Calderdale councillors are writing to the Home Office to tell top politicians exactly how much the English Defence League’s protest on July 9 cost taxpayers across the district .
The exact figure is still being calculated but the Courier estimates it could run into tens of thousands of pounds. That is on top of the cost to West Yorkshire Police, who had to draft in officers from North Yorkshire, Humberside and South Yorkshire.
And the takings traders had to sacrifice as the town’s pubs and other businesses shut to avoid trouble.
Children’s museum Eureka - one of Halifax’s biggest tourist attractions - also gave up a day’s trading so its car park could be used as the designated protest site.
Council leader Janet Battye (Lib Dem, Calder) said: “We recognise that people have a right to peaceful protest but the demonstration was a disruption to local people and local businesses.
“We’ve had some positive comments from businesses and members of the public about how well it was managed and especially how well we cleared up afterwards but that was at a cost to the council.”
Conservative leader Stephen Baines asked if it was fair that charities should have to pay for police attend some of their events, but the EDL would not be billed for the massive police presence required when they decided to come to an area.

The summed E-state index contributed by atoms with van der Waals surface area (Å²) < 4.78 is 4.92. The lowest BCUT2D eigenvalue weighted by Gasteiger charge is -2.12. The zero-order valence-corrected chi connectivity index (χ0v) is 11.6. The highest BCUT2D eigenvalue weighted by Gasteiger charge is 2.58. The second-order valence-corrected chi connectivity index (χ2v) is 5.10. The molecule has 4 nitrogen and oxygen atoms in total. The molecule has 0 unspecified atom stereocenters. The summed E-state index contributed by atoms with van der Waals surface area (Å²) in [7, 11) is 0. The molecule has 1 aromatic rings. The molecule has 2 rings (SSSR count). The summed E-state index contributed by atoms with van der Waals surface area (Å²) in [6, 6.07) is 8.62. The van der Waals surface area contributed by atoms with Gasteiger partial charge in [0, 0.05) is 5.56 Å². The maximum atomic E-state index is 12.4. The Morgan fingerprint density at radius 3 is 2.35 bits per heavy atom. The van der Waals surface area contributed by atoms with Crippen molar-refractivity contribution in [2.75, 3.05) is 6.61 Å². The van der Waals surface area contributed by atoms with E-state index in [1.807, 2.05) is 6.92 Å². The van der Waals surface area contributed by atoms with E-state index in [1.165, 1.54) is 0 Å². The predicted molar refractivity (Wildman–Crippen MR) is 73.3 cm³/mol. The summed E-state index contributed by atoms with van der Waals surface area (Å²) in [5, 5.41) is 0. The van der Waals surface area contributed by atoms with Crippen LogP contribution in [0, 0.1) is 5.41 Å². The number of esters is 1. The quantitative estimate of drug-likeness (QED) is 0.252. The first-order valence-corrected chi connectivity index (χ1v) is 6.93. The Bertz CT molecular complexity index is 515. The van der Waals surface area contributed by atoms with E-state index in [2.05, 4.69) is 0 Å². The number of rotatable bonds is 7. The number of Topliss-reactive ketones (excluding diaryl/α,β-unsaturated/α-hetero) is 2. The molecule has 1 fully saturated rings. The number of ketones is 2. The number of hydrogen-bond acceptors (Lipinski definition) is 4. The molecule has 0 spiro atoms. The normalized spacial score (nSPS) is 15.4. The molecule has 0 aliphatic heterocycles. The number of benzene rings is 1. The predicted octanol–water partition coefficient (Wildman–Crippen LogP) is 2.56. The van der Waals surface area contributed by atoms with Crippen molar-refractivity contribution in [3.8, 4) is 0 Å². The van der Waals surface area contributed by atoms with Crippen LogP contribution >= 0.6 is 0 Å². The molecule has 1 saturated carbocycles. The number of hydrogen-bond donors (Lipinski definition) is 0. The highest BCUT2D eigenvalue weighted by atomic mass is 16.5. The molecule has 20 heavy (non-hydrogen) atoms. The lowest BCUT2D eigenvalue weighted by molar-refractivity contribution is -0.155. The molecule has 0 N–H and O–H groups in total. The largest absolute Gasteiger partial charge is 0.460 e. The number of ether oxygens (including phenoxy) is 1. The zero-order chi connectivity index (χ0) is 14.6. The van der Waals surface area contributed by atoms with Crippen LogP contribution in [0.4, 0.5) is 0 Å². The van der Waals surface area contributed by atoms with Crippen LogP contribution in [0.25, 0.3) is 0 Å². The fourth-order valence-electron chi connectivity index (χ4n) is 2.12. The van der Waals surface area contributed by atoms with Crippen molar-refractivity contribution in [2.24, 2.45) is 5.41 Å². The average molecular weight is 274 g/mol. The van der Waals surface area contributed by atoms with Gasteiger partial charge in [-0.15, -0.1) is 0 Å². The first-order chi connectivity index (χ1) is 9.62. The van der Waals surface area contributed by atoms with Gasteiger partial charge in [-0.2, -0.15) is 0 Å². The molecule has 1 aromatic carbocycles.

Coun Baines and Coun Battye were among 17 community leaders and groups who released a statement on the day of the demonstration condemning the EDL’s decision to come to Halifax.
It said: “We are a place where people live side by side, with common values based upon mutual respect, tolerance and unity.
“The actions of the EDL in choosing to demonstrate in Halifax today show that they care nothing for the well-being of anyone who lives, works in or cares about Halifax.
“They are not welcome in our town. It is time that they got this message from us.”